A Republic in the Ranks, Zachery A. Fry. Chapel Hill: The University of North Carolina Press, 2020.
Summary: A study of political loyalties in the Army of the Potomac, and the influence of junior officers and the experience of war among enlisted men, resulting in Lincoln’s re-election in 1864 to a second term.
At one point, it was not at all certain that Abraham Lincoln would win re-election. The Army of the Potomac suffered defeats or at best partial victories against the Confederacy. There was a growing Copperhead movement of Peace Democrats pressing for a settlement that would restore the Union without resolving the issue of slavery–a return to the status quo. This was further complicated after Lincoln cashiered General George McClellan, a popular leader among his men despite his lackluster record. Eventually, he became the Democratic presidential candidate on the Copperhead platform. Many in the senior command of the Army of the Potomac still supported him. Yet in the end, the Army of the Potomac overwhelmingly voted for Lincoln.
In this work, Zachery A. Fry explores the hotbed of political discussion that was the Army of the Potomac, and how their votes ended up solidly in the Lincoln column. The Army was united by loyalty in its commitment to defeat the Confederacy and restore the Union. But there were two different ideas of loyalty. One group was loyal to the constitution, wanting to restore the Union, but without enforcing abolition and the emancipation of slaves. They favored a negotiated settlement and supported the Democrats. The other group was loyal to the Republican administration and its commitment to emancipation and hard war.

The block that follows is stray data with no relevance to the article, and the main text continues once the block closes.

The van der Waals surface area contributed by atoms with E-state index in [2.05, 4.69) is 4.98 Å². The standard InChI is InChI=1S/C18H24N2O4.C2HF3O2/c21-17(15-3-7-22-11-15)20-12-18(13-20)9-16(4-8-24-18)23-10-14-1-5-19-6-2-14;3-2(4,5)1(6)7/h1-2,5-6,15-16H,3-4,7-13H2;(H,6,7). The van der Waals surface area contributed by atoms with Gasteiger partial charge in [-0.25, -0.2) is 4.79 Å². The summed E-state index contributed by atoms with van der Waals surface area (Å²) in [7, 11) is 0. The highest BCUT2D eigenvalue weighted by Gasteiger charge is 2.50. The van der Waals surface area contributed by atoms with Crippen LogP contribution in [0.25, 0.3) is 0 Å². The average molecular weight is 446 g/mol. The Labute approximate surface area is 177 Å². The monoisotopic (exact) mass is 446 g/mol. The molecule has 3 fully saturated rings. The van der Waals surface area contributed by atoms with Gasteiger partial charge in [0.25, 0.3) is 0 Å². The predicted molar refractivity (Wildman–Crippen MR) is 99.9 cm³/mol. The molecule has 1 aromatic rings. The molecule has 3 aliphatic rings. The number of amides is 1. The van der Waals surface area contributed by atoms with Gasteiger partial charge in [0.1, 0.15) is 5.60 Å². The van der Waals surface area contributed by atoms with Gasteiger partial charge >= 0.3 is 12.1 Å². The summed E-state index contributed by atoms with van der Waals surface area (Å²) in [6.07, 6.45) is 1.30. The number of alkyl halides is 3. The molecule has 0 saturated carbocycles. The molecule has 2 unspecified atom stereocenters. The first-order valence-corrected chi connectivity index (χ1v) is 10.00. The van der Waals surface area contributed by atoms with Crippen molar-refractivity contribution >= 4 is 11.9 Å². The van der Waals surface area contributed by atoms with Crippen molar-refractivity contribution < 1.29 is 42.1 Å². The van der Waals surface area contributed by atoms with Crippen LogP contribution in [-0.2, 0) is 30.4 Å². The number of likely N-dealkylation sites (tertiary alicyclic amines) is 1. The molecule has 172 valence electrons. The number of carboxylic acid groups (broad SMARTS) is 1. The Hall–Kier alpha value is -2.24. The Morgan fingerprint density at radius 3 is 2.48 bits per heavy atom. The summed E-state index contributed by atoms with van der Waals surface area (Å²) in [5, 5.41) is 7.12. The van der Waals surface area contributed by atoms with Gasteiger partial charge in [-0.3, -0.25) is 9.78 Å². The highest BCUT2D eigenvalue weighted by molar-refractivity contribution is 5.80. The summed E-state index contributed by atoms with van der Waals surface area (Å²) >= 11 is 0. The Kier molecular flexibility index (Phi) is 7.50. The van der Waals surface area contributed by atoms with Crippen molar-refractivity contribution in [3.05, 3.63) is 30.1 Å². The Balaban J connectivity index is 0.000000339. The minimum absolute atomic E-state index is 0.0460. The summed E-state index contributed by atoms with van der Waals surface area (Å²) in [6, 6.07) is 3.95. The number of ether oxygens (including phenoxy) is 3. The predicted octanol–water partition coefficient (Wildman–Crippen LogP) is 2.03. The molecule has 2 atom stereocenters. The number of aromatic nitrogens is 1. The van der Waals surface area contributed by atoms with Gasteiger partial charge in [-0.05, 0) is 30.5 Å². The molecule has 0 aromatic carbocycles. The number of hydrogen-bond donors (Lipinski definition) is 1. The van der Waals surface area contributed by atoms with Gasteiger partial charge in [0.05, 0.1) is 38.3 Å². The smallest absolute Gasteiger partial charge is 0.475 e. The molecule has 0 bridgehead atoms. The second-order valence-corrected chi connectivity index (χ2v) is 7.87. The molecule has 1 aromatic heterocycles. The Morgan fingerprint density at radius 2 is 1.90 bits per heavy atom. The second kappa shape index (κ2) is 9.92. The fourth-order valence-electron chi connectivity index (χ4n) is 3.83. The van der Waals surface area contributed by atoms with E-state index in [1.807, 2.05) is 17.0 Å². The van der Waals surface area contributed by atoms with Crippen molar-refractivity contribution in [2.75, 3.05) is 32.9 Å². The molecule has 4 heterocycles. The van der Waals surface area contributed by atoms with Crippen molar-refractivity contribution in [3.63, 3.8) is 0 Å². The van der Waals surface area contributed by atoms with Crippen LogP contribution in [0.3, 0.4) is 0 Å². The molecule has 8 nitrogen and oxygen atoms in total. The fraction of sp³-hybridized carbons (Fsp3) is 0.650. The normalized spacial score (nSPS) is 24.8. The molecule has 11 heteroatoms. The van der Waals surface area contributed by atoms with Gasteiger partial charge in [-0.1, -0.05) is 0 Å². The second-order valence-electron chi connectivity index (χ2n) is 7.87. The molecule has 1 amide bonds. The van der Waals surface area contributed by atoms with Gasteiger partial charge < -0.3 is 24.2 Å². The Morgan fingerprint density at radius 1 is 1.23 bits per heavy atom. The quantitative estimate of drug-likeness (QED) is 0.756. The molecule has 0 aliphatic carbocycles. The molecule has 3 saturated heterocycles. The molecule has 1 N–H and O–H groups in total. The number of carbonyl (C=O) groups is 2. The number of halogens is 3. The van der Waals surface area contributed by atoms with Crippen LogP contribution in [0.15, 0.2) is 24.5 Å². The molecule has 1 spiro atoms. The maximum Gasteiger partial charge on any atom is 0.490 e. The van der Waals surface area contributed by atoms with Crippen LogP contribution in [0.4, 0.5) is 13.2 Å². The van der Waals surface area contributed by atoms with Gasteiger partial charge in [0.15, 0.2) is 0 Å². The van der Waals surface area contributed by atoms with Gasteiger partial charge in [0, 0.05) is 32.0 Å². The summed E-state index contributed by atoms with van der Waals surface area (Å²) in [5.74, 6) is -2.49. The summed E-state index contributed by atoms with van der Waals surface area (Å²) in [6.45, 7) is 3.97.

Fry traces the evolution of the political views in the ranks as the war progressed. At the beginning, most didn’t have strong political views as much as a rage militaire response to Southern secession. The initial battle experiences, both defeats and victories, and the dashing figure of McClellan led to a divided Army, during the Peninsula Campaign, and especially after he was relieved during the extended pause after the Maryland campaign. Things began to shift as Joseph Hooker took command as more and more junior officers led their men in loyalty to the administration. A combination of being excluded from voting by many Democrat-led states and the realities of what they saw in the South fostered support for the administration. Democrat generals in the upper ranks continued to advocate for the constitution and peace with the South. While a number of veterans refused to re-enlist, tired of war, they continued to advocate back home for Lincoln. The endorsement by McClellan of the Copperhead platform cemented the loyalty to the Republican/Union ticket leading to their overwhelming support of Lincoln.
Fry takes us from the big picture to the unit level, citing unit resolutions and the advocacy of individual officers. What is clearly apparent is that junior officers closest to the men had much greater influence that the senior officers who inclined toward McClellan. He offers a chronological bibliography of unit resolutions that document the political evolution in units. He also provides an appendix with unit-by-unit election returns beginning with 1863 gubernatorial races.
This is a valuable work for all Civil War buffs and scholars as well as those who study the impact of political beliefs inside the military and how those beliefs are formed. The role of junior officers is especially important. It seems that, equally, the alignment between battlefield realities and administration policy was significant. Soldiers would not accept politics that undermined the significance of their efforts or rolled them back. Fry helps us understand the political dynamics within the Army of the Potomac, and why Lincoln was re-elected despite the efforts of Peace Democrats.
Disclosure of Material Connection: I received a complimentary review copy of this book from the publisher. The opinions I have expressed are my own.